Subscribe for email alerts

Don’t miss a single Science & Enterprise post. Sign up for our daily email alerts.

Follow us on Twitter

  • National Cancer Institute is funding research on using programmable synthetic messenger RNA to treat two types of s… https://t.co/kYyOAY6MOf
    about 9 hours ago
  • New post on Science and Enterprise: NIH Funds Programmable mRNA to Treat Cancer https://t.co/DKptaY956d #Science #Business
    about 9 hours ago
  • Attn @ArcticFisheries .. Why Migraine Sufferers May Want to Eat More Fish https://t.co/3AaUvjuNqT
    about 13 hours ago
  • Drug maker Sanofi is purchasing biotechnology company Translate Bio, a developer of messenger RNA vaccines and ther… https://t.co/iJUJA00PmY
    about 1 day ago
  • New post on Science and Enterprise: Sanofi Acquires mRNA Developer in $3.2B Deal https://t.co/lRVt9pv3bq #Science #Business
    about 1 day ago

Please share Science & Enterprise

International Consortium Sequences Wheat Pathogen Genome

Wheat (USDA.gov)

(USDA.gov)

A group of agricultural scientists has sequenced the genome of a pathogen that causes the wheat disease septoria tritici blotch, responsible for severe crop losses. Their findings appeared 9 June 2011 in the journal PLoS Genetics.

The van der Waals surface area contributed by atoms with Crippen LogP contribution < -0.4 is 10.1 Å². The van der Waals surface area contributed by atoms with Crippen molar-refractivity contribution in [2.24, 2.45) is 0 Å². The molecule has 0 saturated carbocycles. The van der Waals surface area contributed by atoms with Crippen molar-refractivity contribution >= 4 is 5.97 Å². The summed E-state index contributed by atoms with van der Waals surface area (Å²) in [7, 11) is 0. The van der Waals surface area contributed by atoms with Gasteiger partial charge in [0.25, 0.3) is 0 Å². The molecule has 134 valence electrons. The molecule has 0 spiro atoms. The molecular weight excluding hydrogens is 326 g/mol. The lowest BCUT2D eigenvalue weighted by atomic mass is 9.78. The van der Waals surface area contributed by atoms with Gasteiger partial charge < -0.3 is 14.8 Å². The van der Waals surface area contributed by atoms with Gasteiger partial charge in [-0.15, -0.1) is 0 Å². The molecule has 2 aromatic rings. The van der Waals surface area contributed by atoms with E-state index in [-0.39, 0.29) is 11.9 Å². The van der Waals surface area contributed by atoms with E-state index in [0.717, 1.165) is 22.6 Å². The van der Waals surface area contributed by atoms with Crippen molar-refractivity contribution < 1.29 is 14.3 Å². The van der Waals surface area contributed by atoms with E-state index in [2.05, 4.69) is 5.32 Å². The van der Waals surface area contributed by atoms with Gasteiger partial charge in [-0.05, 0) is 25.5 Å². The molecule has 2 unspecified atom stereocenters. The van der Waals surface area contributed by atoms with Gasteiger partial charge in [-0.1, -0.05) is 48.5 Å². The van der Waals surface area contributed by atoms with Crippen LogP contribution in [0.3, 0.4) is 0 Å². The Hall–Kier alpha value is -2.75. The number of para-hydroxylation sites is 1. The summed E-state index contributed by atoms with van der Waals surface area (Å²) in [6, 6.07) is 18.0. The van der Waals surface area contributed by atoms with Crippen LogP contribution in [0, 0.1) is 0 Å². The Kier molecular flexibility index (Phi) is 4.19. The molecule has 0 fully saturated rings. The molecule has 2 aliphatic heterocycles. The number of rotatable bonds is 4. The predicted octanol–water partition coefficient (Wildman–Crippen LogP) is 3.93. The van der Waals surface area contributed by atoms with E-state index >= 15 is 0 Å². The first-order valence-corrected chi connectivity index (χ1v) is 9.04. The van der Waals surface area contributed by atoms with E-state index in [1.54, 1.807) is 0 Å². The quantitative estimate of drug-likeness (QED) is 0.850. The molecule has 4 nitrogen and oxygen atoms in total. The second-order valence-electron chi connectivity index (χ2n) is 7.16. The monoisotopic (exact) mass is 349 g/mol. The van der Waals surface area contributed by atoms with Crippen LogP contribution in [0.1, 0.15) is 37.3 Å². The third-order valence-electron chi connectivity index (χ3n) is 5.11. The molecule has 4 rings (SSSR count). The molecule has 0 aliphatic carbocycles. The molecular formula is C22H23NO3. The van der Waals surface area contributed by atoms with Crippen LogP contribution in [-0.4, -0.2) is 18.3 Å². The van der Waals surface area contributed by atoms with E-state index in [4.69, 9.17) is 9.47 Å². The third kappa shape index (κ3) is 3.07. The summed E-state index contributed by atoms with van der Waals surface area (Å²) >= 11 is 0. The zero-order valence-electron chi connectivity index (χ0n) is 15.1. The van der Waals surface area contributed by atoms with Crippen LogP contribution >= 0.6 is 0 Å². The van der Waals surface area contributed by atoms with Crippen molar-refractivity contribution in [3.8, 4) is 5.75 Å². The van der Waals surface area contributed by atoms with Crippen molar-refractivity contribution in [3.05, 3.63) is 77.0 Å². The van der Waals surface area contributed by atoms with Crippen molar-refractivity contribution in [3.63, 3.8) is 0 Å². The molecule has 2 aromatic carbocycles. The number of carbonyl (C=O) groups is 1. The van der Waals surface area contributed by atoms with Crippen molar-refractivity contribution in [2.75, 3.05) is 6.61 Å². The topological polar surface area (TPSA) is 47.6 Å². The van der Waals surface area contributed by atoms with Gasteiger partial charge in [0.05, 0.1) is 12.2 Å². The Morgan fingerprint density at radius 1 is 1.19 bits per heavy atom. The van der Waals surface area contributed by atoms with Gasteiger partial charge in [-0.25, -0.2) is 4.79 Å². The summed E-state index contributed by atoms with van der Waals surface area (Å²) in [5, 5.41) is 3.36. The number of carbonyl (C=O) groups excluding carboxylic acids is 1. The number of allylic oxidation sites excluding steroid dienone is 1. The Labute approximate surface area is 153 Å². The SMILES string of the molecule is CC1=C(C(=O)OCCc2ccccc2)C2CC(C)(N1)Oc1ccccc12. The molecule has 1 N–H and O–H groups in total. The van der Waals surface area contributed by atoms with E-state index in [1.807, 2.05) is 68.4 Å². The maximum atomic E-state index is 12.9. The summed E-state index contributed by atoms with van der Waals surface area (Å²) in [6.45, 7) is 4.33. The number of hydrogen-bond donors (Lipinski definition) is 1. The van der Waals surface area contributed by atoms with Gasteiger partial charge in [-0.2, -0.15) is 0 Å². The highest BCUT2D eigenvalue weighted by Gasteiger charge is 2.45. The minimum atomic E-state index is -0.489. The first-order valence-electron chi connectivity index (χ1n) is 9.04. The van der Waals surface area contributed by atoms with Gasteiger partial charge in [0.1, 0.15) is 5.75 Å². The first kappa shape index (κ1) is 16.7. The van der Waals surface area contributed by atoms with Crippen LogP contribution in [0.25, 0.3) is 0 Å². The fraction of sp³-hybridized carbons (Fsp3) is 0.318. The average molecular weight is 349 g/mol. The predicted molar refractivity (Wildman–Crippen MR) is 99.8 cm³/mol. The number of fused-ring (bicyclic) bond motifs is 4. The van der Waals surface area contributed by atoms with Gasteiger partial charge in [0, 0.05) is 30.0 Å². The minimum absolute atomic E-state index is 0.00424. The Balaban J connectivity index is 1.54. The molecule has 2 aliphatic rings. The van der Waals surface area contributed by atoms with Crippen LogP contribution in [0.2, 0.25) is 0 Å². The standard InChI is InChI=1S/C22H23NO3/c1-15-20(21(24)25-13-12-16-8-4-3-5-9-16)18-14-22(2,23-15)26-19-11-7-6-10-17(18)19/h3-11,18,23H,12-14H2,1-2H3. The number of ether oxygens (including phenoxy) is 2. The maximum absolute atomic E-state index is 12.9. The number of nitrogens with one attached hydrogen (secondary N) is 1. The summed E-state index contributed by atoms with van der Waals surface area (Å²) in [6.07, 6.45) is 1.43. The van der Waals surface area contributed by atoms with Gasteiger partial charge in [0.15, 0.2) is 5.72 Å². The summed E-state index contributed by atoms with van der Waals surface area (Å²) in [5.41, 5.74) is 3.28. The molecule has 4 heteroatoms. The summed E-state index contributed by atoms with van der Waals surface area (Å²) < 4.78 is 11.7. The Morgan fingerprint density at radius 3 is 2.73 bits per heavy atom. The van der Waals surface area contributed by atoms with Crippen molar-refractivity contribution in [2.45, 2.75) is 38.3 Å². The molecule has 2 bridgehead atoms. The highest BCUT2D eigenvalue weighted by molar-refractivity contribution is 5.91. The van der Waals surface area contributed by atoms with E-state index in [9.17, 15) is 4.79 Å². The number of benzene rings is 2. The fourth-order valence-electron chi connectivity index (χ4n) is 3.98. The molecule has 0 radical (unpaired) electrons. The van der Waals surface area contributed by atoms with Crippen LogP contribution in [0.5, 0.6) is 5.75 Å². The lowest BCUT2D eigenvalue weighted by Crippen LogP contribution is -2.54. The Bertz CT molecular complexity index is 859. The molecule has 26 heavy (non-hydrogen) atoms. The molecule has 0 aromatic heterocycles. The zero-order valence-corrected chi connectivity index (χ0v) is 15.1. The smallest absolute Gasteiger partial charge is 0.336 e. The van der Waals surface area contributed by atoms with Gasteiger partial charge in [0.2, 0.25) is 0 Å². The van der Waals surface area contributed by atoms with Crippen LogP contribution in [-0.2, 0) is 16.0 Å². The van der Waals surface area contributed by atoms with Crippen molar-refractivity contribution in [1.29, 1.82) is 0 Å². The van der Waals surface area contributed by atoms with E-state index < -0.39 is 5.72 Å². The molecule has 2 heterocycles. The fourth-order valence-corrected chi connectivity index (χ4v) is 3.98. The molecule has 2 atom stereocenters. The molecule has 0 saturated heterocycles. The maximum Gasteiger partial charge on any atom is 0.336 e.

The consortium, led by USDA plant pathologist Steven Goodwin included researchers from the U.S., Australia, Brazil, France, Germany, Iran, Mexico, Switzerland, and the U.K. They studied the fungus Mycosphaerella graminicola, which causes the disease that greatly reduces the yield and quality of wheat.

The International Maize and Wheat Improvement Center says the disease septoria tritici blotch can have important economic effects in wheat-producing areas, particularly those where high rainfall occurs. Losses can run very high from the disease, as much as 50 percent.

The Mycosphaerella graminicola pathogen is known to have a long latent stage, when it takes nutrition from the living plant and evades the host plant’s natural defenses. Control of the pathogen or the disease has been hampered by an incomplete understanding of how the organism infects wheat, or how the wheat plant itself resists the pathogen. Sequencing the genome of the pathogen is expected to help answer these questions.

The sequencing of the Mycosphaerella graminicola revealed 21 chromosomes, eight of which were different from the core chromosomes. The authors found a lower than expected number of genes for enzymes that break down plant cell walls. They attribute this lower number of enzyme-related genes possibly to an evolutionary response to evade detection by plant defense mechanisms.

Read more: International Team Sequences Criollo Cacao Genome

*     *     *

1 comment to International Consortium Sequences Wheat Pathogen Genome